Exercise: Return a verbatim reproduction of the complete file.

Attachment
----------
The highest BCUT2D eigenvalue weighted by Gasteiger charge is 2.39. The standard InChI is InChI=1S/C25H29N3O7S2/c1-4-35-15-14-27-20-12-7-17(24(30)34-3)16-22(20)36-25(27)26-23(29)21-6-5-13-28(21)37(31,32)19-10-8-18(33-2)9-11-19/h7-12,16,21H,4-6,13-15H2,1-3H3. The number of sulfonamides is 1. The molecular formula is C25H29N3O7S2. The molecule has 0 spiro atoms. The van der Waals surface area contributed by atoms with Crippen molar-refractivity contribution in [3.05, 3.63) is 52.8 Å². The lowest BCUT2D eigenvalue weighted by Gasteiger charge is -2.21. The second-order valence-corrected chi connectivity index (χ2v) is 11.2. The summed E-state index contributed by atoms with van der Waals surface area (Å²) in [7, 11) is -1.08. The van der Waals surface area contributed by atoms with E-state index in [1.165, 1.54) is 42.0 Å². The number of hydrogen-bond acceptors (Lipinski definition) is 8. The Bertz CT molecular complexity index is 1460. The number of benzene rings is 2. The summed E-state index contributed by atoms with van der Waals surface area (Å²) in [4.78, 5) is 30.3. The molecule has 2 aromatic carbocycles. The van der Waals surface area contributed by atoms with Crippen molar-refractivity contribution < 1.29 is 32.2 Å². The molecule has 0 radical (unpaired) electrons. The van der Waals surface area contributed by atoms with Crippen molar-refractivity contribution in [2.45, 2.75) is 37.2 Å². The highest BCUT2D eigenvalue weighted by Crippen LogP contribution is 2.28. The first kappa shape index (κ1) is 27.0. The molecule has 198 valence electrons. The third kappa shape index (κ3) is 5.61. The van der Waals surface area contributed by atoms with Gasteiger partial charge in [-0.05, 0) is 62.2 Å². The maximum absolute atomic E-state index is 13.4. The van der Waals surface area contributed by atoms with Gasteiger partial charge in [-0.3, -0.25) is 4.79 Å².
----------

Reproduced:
The highest BCUT2D eigenvalue weighted by Gasteiger charge is 2.39. The standard InChI is InChI=1S/C25H29N3O7S2/c1-4-35-15-14-27-20-12-7-17(24(30)34-3)16-22(20)36-25(27)26-23(29)21-6-5-13-28(21)37(31,32)19-10-8-18(33-2)9-11-19/h7-12,16,21H,4-6,13-15H2,1-3H3. The number of sulfonamides is 1. The molecular formula is C25H29N3O7S2. The molecule has 0 spiro atoms. The van der Waals surface area contributed by atoms with Crippen molar-refractivity contribution in [3.05, 3.63) is 52.8 Å². The lowest BCUT2D eigenvalue weighted by Gasteiger charge is -2.21. The second-order valence-corrected chi connectivity index (χ2v) is 11.2. The summed E-state index contributed by atoms with van der Waals surface area (Å²) in [7, 11) is -1.08. The van der Waals surface area contributed by atoms with E-state index in [1.165, 1.54) is 42.0 Å². The number of hydrogen-bond acceptors (Lipinski definition) is 8. The Bertz CT molecular complexity index is 1460. The number of benzene rings is 2. The summed E-state index contributed by atoms with van der Waals surface area (Å²) in [4.78, 5) is 30.3. The molecule has 2 aromatic carbocycles. The van der Waals surface area contributed by atoms with Crippen molar-refractivity contribution < 1.29 is 32.2 Å². The molecule has 0 radical (unpaired) electrons. The van der Waals surface area contributed by atoms with Crippen molar-refractivity contribution in [2.45, 2.75) is 37.2 Å². The highest BCUT2D eigenvalue weighted by Crippen LogP contribution is 2.28. The first kappa shape index (κ1) is 27.0. The molecule has 198 valence electrons. The third kappa shape index (κ3) is 5.61. The van der Waals surface area contributed by atoms with Gasteiger partial charge in [-0.05, 0) is 62.2 Å². The maximum absolute atomic E-state index is 13.4. The van der Waals surface area contributed by atoms with Gasteiger partial charge in [-0.3, -0.25) is 4.79 Å².